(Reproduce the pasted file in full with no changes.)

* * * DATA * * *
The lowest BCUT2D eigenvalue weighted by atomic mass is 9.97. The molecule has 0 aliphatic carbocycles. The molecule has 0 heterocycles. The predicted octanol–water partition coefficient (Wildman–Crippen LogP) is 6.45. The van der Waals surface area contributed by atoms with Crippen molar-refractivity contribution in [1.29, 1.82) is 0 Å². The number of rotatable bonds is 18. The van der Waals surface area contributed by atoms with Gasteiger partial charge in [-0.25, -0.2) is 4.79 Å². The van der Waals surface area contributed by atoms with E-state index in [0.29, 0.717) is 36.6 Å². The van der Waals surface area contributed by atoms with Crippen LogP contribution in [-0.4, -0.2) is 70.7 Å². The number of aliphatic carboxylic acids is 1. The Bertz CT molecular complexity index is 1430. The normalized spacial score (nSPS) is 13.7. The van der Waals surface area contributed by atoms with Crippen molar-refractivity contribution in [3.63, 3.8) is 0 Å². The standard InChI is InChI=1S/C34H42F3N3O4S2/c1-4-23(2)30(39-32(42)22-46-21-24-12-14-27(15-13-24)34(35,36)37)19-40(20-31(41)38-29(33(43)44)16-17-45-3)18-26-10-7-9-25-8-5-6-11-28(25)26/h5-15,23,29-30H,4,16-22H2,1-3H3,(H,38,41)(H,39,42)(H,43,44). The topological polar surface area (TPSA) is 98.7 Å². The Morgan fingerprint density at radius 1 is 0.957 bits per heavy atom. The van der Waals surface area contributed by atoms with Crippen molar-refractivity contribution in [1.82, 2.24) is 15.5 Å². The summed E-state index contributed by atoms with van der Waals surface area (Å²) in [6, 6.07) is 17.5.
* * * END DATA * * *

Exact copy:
The lowest BCUT2D eigenvalue weighted by atomic mass is 9.97. The molecule has 0 aliphatic carbocycles. The molecule has 0 heterocycles. The predicted octanol–water partition coefficient (Wildman–Crippen LogP) is 6.45. The van der Waals surface area contributed by atoms with Crippen molar-refractivity contribution in [1.29, 1.82) is 0 Å². The number of rotatable bonds is 18. The van der Waals surface area contributed by atoms with Gasteiger partial charge in [-0.25, -0.2) is 4.79 Å². The van der Waals surface area contributed by atoms with E-state index in [0.29, 0.717) is 36.6 Å². The van der Waals surface area contributed by atoms with Crippen LogP contribution in [-0.4, -0.2) is 70.7 Å². The number of aliphatic carboxylic acids is 1. The Bertz CT molecular complexity index is 1430. The normalized spacial score (nSPS) is 13.7. The van der Waals surface area contributed by atoms with Crippen molar-refractivity contribution in [3.63, 3.8) is 0 Å². The standard InChI is InChI=1S/C34H42F3N3O4S2/c1-4-23(2)30(39-32(42)22-46-21-24-12-14-27(15-13-24)34(35,36)37)19-40(20-31(41)38-29(33(43)44)16-17-45-3)18-26-10-7-9-25-8-5-6-11-28(25)26/h5-15,23,29-30H,4,16-22H2,1-3H3,(H,38,41)(H,39,42)(H,43,44). The topological polar surface area (TPSA) is 98.7 Å². The Morgan fingerprint density at radius 1 is 0.957 bits per heavy atom. The van der Waals surface area contributed by atoms with Crippen molar-refractivity contribution in [1.82, 2.24) is 15.5 Å². The summed E-state index contributed by atoms with van der Waals surface area (Å²) in [6, 6.07) is 17.5.